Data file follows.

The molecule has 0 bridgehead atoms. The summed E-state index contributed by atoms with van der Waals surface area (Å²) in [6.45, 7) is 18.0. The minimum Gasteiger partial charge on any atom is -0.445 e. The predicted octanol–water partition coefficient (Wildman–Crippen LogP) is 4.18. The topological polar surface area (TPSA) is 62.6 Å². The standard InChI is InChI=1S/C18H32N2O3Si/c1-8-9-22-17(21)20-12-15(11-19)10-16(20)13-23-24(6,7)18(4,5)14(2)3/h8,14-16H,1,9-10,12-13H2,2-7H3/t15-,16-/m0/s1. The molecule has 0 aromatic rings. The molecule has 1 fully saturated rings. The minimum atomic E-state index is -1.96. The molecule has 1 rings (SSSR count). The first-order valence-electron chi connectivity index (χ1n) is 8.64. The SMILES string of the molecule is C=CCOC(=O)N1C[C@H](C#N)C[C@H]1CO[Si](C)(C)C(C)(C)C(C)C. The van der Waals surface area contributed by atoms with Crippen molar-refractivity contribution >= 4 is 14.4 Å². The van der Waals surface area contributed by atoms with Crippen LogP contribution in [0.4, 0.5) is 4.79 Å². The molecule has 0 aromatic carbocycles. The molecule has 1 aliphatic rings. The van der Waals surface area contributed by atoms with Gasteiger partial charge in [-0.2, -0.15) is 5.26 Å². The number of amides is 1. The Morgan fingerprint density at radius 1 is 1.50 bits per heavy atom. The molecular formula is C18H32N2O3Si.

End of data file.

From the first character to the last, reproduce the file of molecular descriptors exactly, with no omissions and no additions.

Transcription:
The molecule has 0 bridgehead atoms. The summed E-state index contributed by atoms with van der Waals surface area (Å²) in [6.45, 7) is 18.0. The minimum Gasteiger partial charge on any atom is -0.445 e. The predicted octanol–water partition coefficient (Wildman–Crippen LogP) is 4.18. The topological polar surface area (TPSA) is 62.6 Å². The standard InChI is InChI=1S/C18H32N2O3Si/c1-8-9-22-17(21)20-12-15(11-19)10-16(20)13-23-24(6,7)18(4,5)14(2)3/h8,14-16H,1,9-10,12-13H2,2-7H3/t15-,16-/m0/s1. The molecule has 0 aromatic rings. The molecule has 1 fully saturated rings. The minimum atomic E-state index is -1.96. The molecule has 1 rings (SSSR count). The first-order valence-electron chi connectivity index (χ1n) is 8.64. The SMILES string of the molecule is C=CCOC(=O)N1C[C@H](C#N)C[C@H]1CO[Si](C)(C)C(C)(C)C(C)C. The van der Waals surface area contributed by atoms with Crippen molar-refractivity contribution >= 4 is 14.4 Å². The van der Waals surface area contributed by atoms with Crippen LogP contribution in [0.4, 0.5) is 4.79 Å². The molecule has 0 aromatic carbocycles. The molecule has 1 aliphatic rings. The van der Waals surface area contributed by atoms with Gasteiger partial charge in [-0.2, -0.15) is 5.26 Å². The number of amides is 1. The Morgan fingerprint density at radius 1 is 1.50 bits per heavy atom. The molecular formula is C18H32N2O3Si.